Why touching things and being physically close to other learners is important
When I was Head of EAL in an East London secondary school I found myself teaching with the Head of Science. It is fair to say that he was old fashioned and liked to deliver from the front of the classroom. The first time we worked together we agreed I would just observe and feedback. The classroom turned out to be a mini lecture theatre with three banked rows of benches and lots of room to demonstrate at the front. It was then I realised just how good the Head of Science was at explaining his subject. I was completely absorbed. The intricacies of chemical reactions, which I had struggled with 20 years earlier at O level, were suddenly very clear to me. Maybe I’m wrong, I thought. Perhaps you don’t need to scaffold learning carefully and imaginatively to ensure that all your pupils learn what you want to teach them. If only my teachers at school has been that good. Then I looked round the room and realised that I was the only person who had understood the brilliantly clear explanation. I was the only one in the room with a good enough grasp of academic English and enough experience of listening intently to learn just by listening. Recently I found a description in Wikipedia that captures what I heard well:
“The substance (or substances) initially involved in a chemical reaction are called reactants or reagents. Chemical reactions are usually characterized by a chemical change, and they yield one or more products, which usually have properties different from the reactants. Reactions often consist of a sequence of individual sub-steps, the so-called elementary reactions, and the information on the precise course of action is part of the reaction mechanism. Chemical reactions are described with chemical equations, which symbolically present the starting materials, end products, and sometimes intermediate products and reaction conditions.”
If you run this paragraph through the Academic Word List Highlighter, you find a long list of words highlighted as being the kind that many fourteen year olds (with and without English as an additional language) might struggle with: initially, involved, chemical, reaction, reactants, consist, sequence, individual, elementary, information, precise, mechanism, equations, symbolically and intermediate.
I think yield and properties might be a bit tricky too. Of the 89 words almost a quarter are abstract nouns.
In a room where 80% of pupils speak English as an additional language and 10% have been learning (in) English for less than a year, even a crystal clear explanation does not work if the pupils don’t understand the vocabulary being used or the ideas being explored.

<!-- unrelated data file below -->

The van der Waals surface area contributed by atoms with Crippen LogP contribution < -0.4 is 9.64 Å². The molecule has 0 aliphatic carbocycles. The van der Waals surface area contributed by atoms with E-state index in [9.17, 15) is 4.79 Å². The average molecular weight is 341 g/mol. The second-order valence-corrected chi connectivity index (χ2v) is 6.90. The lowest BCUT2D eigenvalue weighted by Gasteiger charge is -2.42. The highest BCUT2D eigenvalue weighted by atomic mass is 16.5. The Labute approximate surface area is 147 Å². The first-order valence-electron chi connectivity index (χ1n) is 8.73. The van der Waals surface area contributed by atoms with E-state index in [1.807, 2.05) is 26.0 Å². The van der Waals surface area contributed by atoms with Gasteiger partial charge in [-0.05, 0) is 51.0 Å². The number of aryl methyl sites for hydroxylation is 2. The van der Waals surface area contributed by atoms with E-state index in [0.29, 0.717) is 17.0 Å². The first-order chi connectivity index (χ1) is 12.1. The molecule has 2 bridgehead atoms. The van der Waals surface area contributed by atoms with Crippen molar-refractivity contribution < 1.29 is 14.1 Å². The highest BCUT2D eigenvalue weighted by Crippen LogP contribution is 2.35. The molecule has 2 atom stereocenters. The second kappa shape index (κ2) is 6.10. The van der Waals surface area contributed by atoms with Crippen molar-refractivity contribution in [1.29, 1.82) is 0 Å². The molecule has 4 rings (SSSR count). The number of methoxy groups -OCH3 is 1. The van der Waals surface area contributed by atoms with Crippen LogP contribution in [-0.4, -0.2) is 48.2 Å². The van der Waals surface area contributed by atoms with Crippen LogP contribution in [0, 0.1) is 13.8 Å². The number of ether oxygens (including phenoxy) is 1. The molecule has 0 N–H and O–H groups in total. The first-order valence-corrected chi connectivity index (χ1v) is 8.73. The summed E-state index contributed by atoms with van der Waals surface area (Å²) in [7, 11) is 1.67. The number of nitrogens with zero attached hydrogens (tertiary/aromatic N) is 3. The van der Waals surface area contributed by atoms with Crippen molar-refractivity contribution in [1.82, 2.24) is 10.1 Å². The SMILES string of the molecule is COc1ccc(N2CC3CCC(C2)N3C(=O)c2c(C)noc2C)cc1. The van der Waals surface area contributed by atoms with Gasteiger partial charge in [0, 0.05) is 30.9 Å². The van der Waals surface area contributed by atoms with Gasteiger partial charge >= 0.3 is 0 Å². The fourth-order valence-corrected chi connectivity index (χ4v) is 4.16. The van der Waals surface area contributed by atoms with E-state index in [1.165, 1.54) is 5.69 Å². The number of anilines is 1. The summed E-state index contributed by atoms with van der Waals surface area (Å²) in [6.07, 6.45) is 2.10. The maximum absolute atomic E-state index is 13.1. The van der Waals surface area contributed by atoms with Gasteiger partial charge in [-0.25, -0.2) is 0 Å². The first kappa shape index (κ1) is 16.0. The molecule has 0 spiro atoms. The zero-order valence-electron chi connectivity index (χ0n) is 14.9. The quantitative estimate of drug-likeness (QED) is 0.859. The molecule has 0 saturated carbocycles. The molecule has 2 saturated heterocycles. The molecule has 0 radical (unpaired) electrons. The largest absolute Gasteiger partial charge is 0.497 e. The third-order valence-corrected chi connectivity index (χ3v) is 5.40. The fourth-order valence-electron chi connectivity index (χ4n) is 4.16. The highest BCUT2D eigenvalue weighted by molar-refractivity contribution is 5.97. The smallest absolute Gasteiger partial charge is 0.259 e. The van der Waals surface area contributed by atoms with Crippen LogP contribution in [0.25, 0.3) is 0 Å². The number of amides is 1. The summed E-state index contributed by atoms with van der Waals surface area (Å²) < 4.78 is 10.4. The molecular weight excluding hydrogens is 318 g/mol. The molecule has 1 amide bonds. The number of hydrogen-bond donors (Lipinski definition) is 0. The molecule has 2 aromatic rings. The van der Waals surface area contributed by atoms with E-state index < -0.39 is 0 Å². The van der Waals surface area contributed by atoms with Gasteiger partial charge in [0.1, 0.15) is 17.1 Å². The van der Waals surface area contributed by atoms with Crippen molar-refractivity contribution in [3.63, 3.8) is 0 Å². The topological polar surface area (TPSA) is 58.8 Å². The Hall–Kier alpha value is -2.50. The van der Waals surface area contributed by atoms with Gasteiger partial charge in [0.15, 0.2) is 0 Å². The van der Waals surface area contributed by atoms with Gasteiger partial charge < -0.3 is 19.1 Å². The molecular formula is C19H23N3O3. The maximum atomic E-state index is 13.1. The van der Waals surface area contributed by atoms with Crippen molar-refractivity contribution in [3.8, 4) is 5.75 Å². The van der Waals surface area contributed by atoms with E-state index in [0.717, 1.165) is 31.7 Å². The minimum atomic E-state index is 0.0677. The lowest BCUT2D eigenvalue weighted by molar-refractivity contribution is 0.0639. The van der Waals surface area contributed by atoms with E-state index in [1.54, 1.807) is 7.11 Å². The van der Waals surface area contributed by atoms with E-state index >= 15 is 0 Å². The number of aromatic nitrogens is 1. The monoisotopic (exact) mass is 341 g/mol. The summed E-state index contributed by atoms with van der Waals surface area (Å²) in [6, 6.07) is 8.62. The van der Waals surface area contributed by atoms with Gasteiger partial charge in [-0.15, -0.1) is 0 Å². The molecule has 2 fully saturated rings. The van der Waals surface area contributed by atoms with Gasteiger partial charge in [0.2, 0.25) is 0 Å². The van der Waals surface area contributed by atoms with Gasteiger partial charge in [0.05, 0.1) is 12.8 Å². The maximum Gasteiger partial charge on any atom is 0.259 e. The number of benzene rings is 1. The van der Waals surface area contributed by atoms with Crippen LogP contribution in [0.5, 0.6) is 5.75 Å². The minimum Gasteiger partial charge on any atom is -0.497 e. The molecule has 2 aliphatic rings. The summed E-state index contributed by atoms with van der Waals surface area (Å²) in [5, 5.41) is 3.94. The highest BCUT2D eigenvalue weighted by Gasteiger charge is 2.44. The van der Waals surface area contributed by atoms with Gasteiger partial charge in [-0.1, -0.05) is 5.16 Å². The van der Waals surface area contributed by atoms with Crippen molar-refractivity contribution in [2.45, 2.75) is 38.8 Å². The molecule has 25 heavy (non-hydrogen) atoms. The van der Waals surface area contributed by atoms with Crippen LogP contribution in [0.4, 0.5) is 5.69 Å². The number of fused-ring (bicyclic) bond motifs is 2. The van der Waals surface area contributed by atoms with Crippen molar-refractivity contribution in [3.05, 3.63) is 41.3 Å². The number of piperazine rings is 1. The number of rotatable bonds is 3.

So how can we help these pupils? A glossary might help but trying to learn lists of words does not usually work very well. What does work is being supported to use the language. Talking to other pupils about work works.
If you consult a glossary you might well be told: “The substances which participate in a chemical reaction are called reactants.” Participate, chemical reaction and reactants are all highlighted when you put this definition the Academic Word List Highlighter. Substance might be hard for some pupils too. These pupils are still stuck.
How about giving a pair of pupils sentences with words missing and cards with the missing words to place in the correct sentence? On the cards are written:
|chemical change||chemical reaction|
Sentence number 1 is:
A new substance is made when you have a ______________.
Sentence number 2 is:
The substances we started with are called ____________.
The act of moving a card into the blank space and then discussing whether it is the right card both contribute to embedding the understanding of chemical reaction and reactants.
How can teachers possibly do that with remote learners? In theory you can put them into Zoom breakout rooms. In practice many children live in a no or single computer household where there is just one mobile phone. How do you get pupils to do this very informal activity in a socially distanced classroom where you cannot have two pupils touching the same card? You can’t. As the author of this activity originally intended, you can read the sentences aloud and ask pupils working alone to choose a card which fits in. That helps to develop listening skills and vocabulary. Does it give pupils the opportunity to talk themselves into understanding by justifying their choice to another pupil or the teacher?
There are many more examples of learning that just cannot happen in the kind of classrooms to which our children are now returning. Pity the poor four and five year olds in Reception classes where soft toys are now banned. How do children learn one aspect of a topic in one group and then reinforce their understanding by having to explain it to another group? If you want to teach fine gradations of language you might give every child in the class a piece of card with a word on it: uncertain, improbable, unequivocal, impossible, tentative, inevitable, questionable etc. Then you ask pupils to arrange themselves and their cards from least likely to most likely. Lots of clarifying of what words mean happens and lots of movement happens. I can’t see it happening in the kind of classrooms that are now allowed.
It is entirely right that our pupils are safe and protected at school. However, at some point in the not too distant future, we also have to ensure that every opportunity for learning is available.
 I am very grateful to Manny Vazquez for sharing this activity with me several years ago.
 This technique is known as jigsawing.
 This is often called a washing line.
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